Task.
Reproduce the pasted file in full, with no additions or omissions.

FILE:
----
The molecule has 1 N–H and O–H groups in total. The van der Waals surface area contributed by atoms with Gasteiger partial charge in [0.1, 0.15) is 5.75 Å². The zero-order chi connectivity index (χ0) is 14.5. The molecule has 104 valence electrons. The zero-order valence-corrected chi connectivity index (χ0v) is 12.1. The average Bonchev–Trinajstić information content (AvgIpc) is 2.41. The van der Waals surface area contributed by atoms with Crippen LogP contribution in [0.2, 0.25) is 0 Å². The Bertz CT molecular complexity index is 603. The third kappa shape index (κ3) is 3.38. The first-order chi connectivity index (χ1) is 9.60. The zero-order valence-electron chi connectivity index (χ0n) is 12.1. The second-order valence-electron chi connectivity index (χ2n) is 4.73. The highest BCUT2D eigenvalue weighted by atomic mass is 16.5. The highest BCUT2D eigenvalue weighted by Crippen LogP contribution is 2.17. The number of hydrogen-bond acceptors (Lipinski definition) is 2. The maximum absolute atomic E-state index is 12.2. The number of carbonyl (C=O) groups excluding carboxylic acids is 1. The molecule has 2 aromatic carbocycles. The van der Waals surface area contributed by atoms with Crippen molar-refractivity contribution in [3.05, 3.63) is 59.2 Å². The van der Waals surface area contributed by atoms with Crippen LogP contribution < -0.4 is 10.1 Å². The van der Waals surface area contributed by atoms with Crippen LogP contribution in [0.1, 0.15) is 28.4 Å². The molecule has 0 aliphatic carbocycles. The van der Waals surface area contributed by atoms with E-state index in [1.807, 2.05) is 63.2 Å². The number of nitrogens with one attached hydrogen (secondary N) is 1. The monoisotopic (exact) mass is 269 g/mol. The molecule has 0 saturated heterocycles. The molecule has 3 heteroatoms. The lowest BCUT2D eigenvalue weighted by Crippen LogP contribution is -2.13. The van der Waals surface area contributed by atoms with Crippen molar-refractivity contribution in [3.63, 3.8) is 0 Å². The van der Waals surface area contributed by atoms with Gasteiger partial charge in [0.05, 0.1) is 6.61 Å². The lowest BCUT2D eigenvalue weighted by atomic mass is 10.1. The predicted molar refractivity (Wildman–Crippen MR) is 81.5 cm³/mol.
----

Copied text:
The molecule has 1 N–H and O–H groups in total. The van der Waals surface area contributed by atoms with Gasteiger partial charge in [0.1, 0.15) is 5.75 Å². The zero-order chi connectivity index (χ0) is 14.5. The molecule has 104 valence electrons. The zero-order valence-corrected chi connectivity index (χ0v) is 12.1. The average Bonchev–Trinajstić information content (AvgIpc) is 2.41. The van der Waals surface area contributed by atoms with Crippen LogP contribution in [0.2, 0.25) is 0 Å². The Bertz CT molecular complexity index is 603. The third kappa shape index (κ3) is 3.38. The first-order chi connectivity index (χ1) is 9.60. The zero-order valence-electron chi connectivity index (χ0n) is 12.1. The second-order valence-electron chi connectivity index (χ2n) is 4.73. The highest BCUT2D eigenvalue weighted by atomic mass is 16.5. The highest BCUT2D eigenvalue weighted by Crippen LogP contribution is 2.17. The number of hydrogen-bond acceptors (Lipinski definition) is 2. The maximum absolute atomic E-state index is 12.2. The number of carbonyl (C=O) groups excluding carboxylic acids is 1. The molecule has 2 aromatic carbocycles. The van der Waals surface area contributed by atoms with Crippen molar-refractivity contribution in [3.05, 3.63) is 59.2 Å². The van der Waals surface area contributed by atoms with Crippen LogP contribution < -0.4 is 10.1 Å². The van der Waals surface area contributed by atoms with Crippen LogP contribution in [0.1, 0.15) is 28.4 Å². The molecule has 0 aliphatic carbocycles. The van der Waals surface area contributed by atoms with E-state index in [1.807, 2.05) is 63.2 Å². The number of nitrogens with one attached hydrogen (secondary N) is 1. The monoisotopic (exact) mass is 269 g/mol. The molecule has 0 saturated heterocycles. The molecule has 3 heteroatoms. The lowest BCUT2D eigenvalue weighted by Crippen LogP contribution is -2.13. The van der Waals surface area contributed by atoms with Crippen molar-refractivity contribution in [3.63, 3.8) is 0 Å². The van der Waals surface area contributed by atoms with Gasteiger partial charge in [0.05, 0.1) is 6.61 Å². The lowest BCUT2D eigenvalue weighted by atomic mass is 10.1. The predicted molar refractivity (Wildman–Crippen MR) is 81.5 cm³/mol.